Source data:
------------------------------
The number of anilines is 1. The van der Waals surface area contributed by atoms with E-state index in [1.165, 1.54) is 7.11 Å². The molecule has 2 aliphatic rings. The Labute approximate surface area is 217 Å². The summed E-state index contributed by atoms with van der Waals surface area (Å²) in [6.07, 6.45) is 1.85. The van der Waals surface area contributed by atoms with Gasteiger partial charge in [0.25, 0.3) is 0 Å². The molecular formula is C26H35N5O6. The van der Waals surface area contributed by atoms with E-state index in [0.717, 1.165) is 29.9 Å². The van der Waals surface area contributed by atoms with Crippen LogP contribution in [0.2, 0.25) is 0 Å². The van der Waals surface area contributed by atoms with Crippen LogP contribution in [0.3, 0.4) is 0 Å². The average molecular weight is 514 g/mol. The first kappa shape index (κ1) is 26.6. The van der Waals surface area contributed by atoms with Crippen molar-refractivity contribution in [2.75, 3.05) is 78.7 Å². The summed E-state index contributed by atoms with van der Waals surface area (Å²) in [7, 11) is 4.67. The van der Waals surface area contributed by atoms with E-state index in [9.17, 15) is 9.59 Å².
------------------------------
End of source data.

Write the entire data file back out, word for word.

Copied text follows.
The number of anilines is 1. The van der Waals surface area contributed by atoms with E-state index in [1.165, 1.54) is 7.11 Å². The molecule has 2 aliphatic rings. The Labute approximate surface area is 217 Å². The summed E-state index contributed by atoms with van der Waals surface area (Å²) in [6.07, 6.45) is 1.85. The van der Waals surface area contributed by atoms with Gasteiger partial charge in [0.25, 0.3) is 0 Å². The molecular formula is C26H35N5O6. The van der Waals surface area contributed by atoms with E-state index in [0.717, 1.165) is 29.9 Å². The van der Waals surface area contributed by atoms with Crippen LogP contribution in [0.2, 0.25) is 0 Å². The van der Waals surface area contributed by atoms with Crippen LogP contribution in [0.3, 0.4) is 0 Å². The average molecular weight is 514 g/mol. The first kappa shape index (κ1) is 26.6. The van der Waals surface area contributed by atoms with Crippen molar-refractivity contribution in [2.75, 3.05) is 78.7 Å². The summed E-state index contributed by atoms with van der Waals surface area (Å²) in [7, 11) is 4.67. The van der Waals surface area contributed by atoms with E-state index in [9.17, 15) is 9.59 Å².